Perhaps a more validation variable of defensive success comes by form of the Norris Trophy, awarded to the NHL's top defenseman each year.
The award has been somewhat of a constant for Lidstrom, having won it a total of six times, and being nominated for it a total of nine times.
Clearly, the stats show that "Slick Nick", (a name I am dubbing him with), is the best active hockey player out there.
That batting-stance, upon first glance, enthralled me.
I had never seen anything like it, nor have I ever seen a player as consistently good as Ichiro.
After leaving his native-Japan in 2001 to become an MLB(er), nothing but greatness ensued.
He became the first Japanese-born full-time position player in the Bigs, and not too long later, he was setting other records too.
In his first full season, he led the league in both batting average and stolen bases, becoming the first player since Jackie Robinson to do so.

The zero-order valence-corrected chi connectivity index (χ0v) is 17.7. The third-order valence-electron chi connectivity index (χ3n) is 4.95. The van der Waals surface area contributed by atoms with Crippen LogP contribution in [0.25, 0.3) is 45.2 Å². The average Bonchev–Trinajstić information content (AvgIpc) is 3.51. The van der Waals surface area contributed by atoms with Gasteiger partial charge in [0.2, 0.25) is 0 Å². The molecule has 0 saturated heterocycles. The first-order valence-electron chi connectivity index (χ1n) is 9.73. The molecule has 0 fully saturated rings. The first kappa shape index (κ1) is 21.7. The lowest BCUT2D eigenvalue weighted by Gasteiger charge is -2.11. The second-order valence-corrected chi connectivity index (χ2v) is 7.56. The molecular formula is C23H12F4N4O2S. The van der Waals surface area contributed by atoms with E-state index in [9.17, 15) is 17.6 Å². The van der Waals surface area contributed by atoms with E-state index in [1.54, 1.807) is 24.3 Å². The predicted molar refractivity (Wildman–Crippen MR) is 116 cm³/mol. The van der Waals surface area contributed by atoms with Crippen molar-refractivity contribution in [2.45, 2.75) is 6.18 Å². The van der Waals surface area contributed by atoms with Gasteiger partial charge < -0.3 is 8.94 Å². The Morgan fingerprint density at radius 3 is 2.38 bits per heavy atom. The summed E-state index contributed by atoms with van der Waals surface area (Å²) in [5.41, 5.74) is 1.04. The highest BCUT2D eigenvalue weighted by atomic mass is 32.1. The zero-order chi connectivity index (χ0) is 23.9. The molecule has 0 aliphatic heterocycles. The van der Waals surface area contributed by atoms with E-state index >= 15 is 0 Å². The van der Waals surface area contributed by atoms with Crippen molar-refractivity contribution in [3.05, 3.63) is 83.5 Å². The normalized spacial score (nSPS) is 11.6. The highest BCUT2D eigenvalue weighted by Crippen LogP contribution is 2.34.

At season's end, he won not only Rookie of the Year Honors, but as well AL MVP, joining Fred Lynn as the only other player to achieve both feats in the same season.
Additionally he set a rookie record for most hits with 242, and became the first rookie to lead the All-Star Team in balloting.
Three years later, Ichiro produced his best season to date, and perhaps one of the finest seasons of all-time.
He racked up 262 hits, (an MLB record) to go along with a not-too-shabby .372 batting average en route to his fourth All-Star selection.
Over his career, (nine) seasons, Ichiro has won a Gold Glove nine times, has been selected an All-Star nine times, and has hit 200+ hits in each season.
Too many records to name are in posession of Ichiro, but here are some notable ones:
Within the Mariners Franchise, Ichiro holds the all-time record for steals (292), and holds the highest hit-streak at 27 games.
In the MLB, Ichiro collected the most hits out of any Major Leaguer in their first two seasons (450), most hits in a six-year span, and most hits in an eight-year span.
He also became the first player to hit an inside-the-park home run in an all-star game, has led the league in hits five times, and became the youngest player to amass over 3,000 career hits, (of course including all his years in Japan).